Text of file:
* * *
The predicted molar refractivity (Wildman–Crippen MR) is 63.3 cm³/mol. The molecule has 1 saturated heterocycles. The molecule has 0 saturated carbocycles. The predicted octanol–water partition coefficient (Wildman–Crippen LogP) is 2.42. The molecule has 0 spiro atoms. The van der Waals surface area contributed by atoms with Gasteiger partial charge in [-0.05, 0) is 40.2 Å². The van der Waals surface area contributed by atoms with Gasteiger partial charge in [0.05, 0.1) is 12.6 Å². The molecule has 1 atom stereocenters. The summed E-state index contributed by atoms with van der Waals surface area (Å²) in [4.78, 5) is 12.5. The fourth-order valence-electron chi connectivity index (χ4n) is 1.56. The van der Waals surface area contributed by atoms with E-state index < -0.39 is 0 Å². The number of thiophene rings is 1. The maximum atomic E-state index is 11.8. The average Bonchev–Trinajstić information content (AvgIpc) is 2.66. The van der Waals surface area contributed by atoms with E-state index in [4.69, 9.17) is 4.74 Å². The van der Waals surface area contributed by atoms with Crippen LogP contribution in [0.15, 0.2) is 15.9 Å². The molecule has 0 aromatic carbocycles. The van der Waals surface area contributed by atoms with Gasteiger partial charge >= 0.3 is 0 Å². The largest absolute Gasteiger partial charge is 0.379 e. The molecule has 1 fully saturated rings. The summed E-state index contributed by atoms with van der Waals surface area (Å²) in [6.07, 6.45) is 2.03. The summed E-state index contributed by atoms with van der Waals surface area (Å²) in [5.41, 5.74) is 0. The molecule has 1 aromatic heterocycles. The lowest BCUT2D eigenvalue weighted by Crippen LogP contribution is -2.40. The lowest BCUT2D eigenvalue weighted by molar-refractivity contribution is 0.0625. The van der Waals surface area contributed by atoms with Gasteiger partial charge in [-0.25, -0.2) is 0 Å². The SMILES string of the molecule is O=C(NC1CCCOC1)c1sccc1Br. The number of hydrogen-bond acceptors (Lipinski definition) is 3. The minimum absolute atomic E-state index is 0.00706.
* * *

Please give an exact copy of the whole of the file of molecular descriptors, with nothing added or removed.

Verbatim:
The predicted molar refractivity (Wildman–Crippen MR) is 63.3 cm³/mol. The molecule has 1 saturated heterocycles. The molecule has 0 saturated carbocycles. The predicted octanol–water partition coefficient (Wildman–Crippen LogP) is 2.42. The molecule has 0 spiro atoms. The van der Waals surface area contributed by atoms with Gasteiger partial charge in [-0.05, 0) is 40.2 Å². The van der Waals surface area contributed by atoms with Gasteiger partial charge in [0.05, 0.1) is 12.6 Å². The molecule has 1 atom stereocenters. The summed E-state index contributed by atoms with van der Waals surface area (Å²) in [4.78, 5) is 12.5. The fourth-order valence-electron chi connectivity index (χ4n) is 1.56. The van der Waals surface area contributed by atoms with E-state index < -0.39 is 0 Å². The number of thiophene rings is 1. The maximum atomic E-state index is 11.8. The average Bonchev–Trinajstić information content (AvgIpc) is 2.66. The van der Waals surface area contributed by atoms with E-state index in [4.69, 9.17) is 4.74 Å². The van der Waals surface area contributed by atoms with Crippen LogP contribution in [0.15, 0.2) is 15.9 Å². The molecule has 0 aromatic carbocycles. The van der Waals surface area contributed by atoms with Gasteiger partial charge >= 0.3 is 0 Å². The largest absolute Gasteiger partial charge is 0.379 e. The molecule has 1 fully saturated rings. The summed E-state index contributed by atoms with van der Waals surface area (Å²) in [6.07, 6.45) is 2.03. The summed E-state index contributed by atoms with van der Waals surface area (Å²) in [5.41, 5.74) is 0. The molecule has 1 aromatic heterocycles. The lowest BCUT2D eigenvalue weighted by Crippen LogP contribution is -2.40. The lowest BCUT2D eigenvalue weighted by molar-refractivity contribution is 0.0625. The van der Waals surface area contributed by atoms with Gasteiger partial charge in [-0.25, -0.2) is 0 Å². The SMILES string of the molecule is O=C(NC1CCCOC1)c1sccc1Br. The number of hydrogen-bond acceptors (Lipinski definition) is 3. The minimum absolute atomic E-state index is 0.00706.